Once upon a time in the Silicon Valley, there lived a very important man.He routinely logged in 12-14 hours a day work and sometimes at weekends. He went to the Harvard School of Management, where he got top honours. He qualified in his chosen field and broadened his horizons by joining thge board of his professional institute. Indeed he joined a number of boards of directors to expand his contacts. He read business books on keeping up with the sharks and took leadership courses from Genghis Khan. Even when he wasn’t working, his mind would wander back to his job, which became not just his occupation but his pre-occupation.
He found the forty-hour work week such a good idea that he’d often do it twice a week. His wife tried to slow him down to remind him he had a family. He knew they were not as close as they had once been. He had not intended to drift away. It just seemed that she wanted time from him and that is just something he did not have time to give. Instead, he gave it all at the office.
He was vaguely aware that his kids were growing up and he was missing it. From time to time his kids would complain about the books he wasn’t reading to them and the games he wasn’t playing with them. "I am doing it all for them" he said. "Things will get better soon and our future will be assured."
He knew he wasn’t taking care of his body. His doctor told him that there were some very serious warning signs–-high blood pressure, high cholesterol-–and that he had to cut down on the chocolate, red meat and cigarettes, as well as start to exercise. So he stopped going to the doctor. There will be plenty of time for that he thought once everything settles down.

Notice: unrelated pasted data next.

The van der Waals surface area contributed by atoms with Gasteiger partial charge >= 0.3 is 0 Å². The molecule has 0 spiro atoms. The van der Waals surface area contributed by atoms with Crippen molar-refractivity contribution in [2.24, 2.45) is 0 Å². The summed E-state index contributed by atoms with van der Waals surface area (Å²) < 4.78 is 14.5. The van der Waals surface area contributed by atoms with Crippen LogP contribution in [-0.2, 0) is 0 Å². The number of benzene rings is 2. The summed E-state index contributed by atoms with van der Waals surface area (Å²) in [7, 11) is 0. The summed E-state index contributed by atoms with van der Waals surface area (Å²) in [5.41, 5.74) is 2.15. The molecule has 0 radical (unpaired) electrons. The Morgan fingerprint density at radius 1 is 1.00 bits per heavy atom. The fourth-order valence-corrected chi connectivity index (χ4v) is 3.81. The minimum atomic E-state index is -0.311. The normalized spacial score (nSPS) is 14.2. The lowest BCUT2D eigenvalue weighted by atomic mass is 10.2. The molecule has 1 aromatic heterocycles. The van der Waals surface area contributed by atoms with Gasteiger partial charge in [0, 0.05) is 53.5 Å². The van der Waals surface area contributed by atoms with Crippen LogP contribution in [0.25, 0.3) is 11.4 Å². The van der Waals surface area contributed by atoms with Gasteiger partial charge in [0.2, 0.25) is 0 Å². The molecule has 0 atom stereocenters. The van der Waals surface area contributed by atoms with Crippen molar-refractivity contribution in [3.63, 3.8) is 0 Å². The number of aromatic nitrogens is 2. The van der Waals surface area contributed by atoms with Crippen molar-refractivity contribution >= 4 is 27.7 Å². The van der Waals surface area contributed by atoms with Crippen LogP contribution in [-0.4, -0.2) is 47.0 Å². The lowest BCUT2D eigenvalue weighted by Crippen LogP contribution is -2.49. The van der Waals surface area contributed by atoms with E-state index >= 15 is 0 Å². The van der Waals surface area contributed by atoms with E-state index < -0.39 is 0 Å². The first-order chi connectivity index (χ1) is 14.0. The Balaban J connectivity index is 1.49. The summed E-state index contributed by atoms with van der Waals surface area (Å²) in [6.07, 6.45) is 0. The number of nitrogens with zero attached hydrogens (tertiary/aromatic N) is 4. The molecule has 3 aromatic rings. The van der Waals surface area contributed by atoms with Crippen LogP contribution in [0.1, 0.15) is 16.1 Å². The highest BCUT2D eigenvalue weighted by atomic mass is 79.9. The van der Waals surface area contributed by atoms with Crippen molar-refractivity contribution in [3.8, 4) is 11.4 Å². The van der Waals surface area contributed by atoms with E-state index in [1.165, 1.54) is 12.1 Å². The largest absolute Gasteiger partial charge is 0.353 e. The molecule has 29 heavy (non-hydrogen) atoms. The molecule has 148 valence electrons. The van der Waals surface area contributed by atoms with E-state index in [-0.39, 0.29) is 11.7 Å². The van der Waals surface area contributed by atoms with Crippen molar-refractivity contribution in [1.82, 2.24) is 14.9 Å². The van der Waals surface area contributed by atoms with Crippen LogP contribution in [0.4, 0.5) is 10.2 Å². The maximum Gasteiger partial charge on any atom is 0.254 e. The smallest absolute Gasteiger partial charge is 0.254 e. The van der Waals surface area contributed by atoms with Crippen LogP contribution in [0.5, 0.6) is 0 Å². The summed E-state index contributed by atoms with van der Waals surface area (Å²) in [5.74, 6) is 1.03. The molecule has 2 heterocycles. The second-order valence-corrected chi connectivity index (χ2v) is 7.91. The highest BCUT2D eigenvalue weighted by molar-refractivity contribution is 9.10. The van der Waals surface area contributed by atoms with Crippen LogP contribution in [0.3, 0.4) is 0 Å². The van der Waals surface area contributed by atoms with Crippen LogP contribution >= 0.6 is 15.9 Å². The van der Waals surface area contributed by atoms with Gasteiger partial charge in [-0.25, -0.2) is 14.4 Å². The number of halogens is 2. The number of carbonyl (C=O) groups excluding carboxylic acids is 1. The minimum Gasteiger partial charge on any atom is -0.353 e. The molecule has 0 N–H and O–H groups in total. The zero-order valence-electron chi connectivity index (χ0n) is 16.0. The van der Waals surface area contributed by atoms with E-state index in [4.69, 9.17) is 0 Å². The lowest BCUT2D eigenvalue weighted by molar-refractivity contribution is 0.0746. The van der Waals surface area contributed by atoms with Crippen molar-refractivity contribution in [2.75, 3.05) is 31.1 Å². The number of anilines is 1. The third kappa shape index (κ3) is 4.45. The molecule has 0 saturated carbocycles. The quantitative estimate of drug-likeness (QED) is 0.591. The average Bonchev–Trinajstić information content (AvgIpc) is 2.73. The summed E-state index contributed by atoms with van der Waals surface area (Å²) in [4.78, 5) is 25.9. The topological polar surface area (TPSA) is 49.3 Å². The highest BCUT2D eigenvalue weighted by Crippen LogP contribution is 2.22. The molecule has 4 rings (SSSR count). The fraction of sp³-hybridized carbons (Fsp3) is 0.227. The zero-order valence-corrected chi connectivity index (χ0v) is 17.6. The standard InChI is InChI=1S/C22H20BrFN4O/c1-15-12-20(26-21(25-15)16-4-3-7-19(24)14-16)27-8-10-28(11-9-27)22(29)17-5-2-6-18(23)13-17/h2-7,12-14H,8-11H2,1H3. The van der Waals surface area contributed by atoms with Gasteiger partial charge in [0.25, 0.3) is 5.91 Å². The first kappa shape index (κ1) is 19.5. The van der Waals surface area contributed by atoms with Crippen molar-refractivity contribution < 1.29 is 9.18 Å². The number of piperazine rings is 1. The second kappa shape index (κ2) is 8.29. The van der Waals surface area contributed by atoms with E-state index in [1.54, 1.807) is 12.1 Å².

One day his chief operations officer came to see him and said: "You won’t believe this but business is booming so much that we can’t keep up with it. It’s a miracle. But with the present technology we just can’t keep up and make a killing." So he put the company through a technological revolution: New software, new computers. The buzz phrase was "24/7 accessibility," so much so that that he put phones and video conferencing into the toilets.
But as he sat at his computer rearranging the company, there was one microscopic detail that he had overlooked. An artery that had once been as supple as grass was now as dry and brittle as old cement. For more than half a century his head had been pumping 70 mililitres of blood with every contraction, 14 thousand pints each day, 100 thousand beats in 24 hours--all this without him ever sending a memo or giving it a performance review. Now it skipped a beat. Then another. And a third.
He gasped for air and clutched his chest. For a moment he was given the gift of blinding clarity. Even though he sat on the top of hundreds of organisational charts, it turned out that he wasn’t in control of his own pulse. Funny thing: thousands of employees on multiple continents would obey his every word with fear and trembling. But a few ounces of recalcitrant muscle brought him to his knees.
His wife woke up at 3am and he was still not in bed beside her. She went downstairs to drag him up to bed and saw him sitting there in front of the computer head on his desk. "This is ridiculous," she said the herself. "It’s like being married to a child. He would rather fall asleep in front of his screen than come to bed!"
She touched him on the shoulder to wake him up--but he did not respond and his skin was alarmingly cold. Panicking she rang 911 with a sinking heart. When the paramedics got there they told her he had suffered a massive heart attack.
His death was a major story in the financial community. His obituary appeared in the Times and the Telegraph. It was too bad that he was dead because he would have loved to have read what they said about him.